If you want the number to be higher, are you working against yourself? Regardless of your individual use case, there’s a lesson here.
The number, of course, depends on a number of factors. But let’s first look at a picture bigger than just your organization.
The webinar industry trend nobody wants you to know
For years a quiet little secret nobody in the industry wants to admit in public is that the average has been in decline. Here’s why:
Web and video conferencing is used for a lot of use cases, but marketers using it for lead generation webinars and webcasts is what shapes public opinion – they’re reach is broad and visibility high.
But what do marketers get measured by? Overwhelmingly it is NOT how well the presenter does by getting attendees to take some desired action. Instead, they all get measured by leads.
Now take a look at the header graphic. For years marketers who don’t get measured by throughput have been communicating to the world that a live presentation is all about content and there is nothing unique about being there live.
Would anyone accept this for an in-person event? Of course not. But the message to world – including the people you are trying to reach – has been that a live webinar is no different than a recording.
And we wonder why so many register knowing they’ll never show up?
Several factors will affect your organization’s attendance ratio
- Industry maturity. More mature industries have been getting this message for longer. Besides laggard industries, there are some segments where there are pockets of potential attendees who attend educational events as part of their job rather than competing with all the meetings on their calendar (I’ve seen this in government, pharma, and several others).
- Target audience. Some segments such as IT already are used to searching for on-demand information, and their attendance rates tend to be lower.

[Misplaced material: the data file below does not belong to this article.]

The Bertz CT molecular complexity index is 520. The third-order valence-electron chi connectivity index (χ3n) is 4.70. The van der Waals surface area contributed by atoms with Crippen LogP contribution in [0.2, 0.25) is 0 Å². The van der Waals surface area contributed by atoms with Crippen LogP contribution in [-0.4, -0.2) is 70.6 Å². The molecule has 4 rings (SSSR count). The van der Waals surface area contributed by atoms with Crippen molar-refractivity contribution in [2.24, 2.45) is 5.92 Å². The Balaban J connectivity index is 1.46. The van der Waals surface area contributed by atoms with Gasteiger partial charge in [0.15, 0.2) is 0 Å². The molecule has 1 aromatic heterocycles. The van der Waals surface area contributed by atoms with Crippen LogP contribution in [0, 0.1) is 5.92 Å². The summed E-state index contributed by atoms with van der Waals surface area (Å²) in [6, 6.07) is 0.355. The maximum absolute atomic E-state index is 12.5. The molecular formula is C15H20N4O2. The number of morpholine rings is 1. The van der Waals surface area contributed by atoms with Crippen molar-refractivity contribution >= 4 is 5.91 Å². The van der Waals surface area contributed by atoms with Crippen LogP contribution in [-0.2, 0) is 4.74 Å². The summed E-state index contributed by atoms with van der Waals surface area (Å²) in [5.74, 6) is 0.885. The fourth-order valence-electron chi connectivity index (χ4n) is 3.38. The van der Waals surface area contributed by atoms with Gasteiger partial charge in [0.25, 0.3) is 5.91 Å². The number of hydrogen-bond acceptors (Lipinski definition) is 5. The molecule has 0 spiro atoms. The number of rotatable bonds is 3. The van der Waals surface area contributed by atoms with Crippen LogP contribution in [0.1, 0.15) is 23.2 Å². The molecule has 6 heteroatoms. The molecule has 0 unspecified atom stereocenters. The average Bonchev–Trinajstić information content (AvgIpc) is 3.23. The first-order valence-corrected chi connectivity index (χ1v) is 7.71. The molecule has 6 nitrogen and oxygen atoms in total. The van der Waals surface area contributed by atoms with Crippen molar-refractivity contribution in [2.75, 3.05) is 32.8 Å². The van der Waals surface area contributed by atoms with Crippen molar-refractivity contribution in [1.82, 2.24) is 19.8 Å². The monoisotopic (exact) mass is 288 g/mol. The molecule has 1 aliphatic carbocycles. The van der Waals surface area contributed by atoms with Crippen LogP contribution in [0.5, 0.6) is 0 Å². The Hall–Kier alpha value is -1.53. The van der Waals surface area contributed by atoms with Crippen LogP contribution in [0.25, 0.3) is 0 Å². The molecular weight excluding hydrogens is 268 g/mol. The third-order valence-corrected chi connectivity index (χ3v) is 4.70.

- How you’ve been messaging. Have you conditioned your own audience that it doesn’t make any difference if they show up to the live event?
- When you hold events. The industry standard for years has been that webinars are held early or mid-day on Wednesdays, Thursdays, and Tuesdays (in that order). But that’s a hold over from when people do conference calls. You might find that getting outside “primetime” will help (not unlike how TV networks used to plan time slots).
- Type or context of event. “How to” has always been the most attended type of event because, presumably, there is a direct expectation of value-derived. Marketing or thought leadership? Less so. Is it internal to your organization or extended partner network? That’ll be different than a cold invite out to an unknown audience.
- Paid or free. Most webinars, webcasts, and virtual classes are free, obviously. If someone has paid for something, they’ve got skin in the game and almost always attend.
The bottom line
It’s not wrong to make a recording. You should. (duh!). But if you’ll spend a little time contemplating how you make a live event something worth showing up for (like you would for an in-person event), you’ll also find that your messaging now has the seeds of differentiation. In other words, plan a different experience, and you’ll know what to talk about.
Most importantly, forget what the broader world is saying and doing (unless your market is the whole of the broader world). Start doing your own program-level benchmarking and testing. You might be surprised at how trying other webinar planning tactics will payoff.
P.S. The use of on-demand content is a key part of your overall program strategy. It’s why EventBuilder dedicates one of our four modalities to it and lets you upload other video assets to your Portal.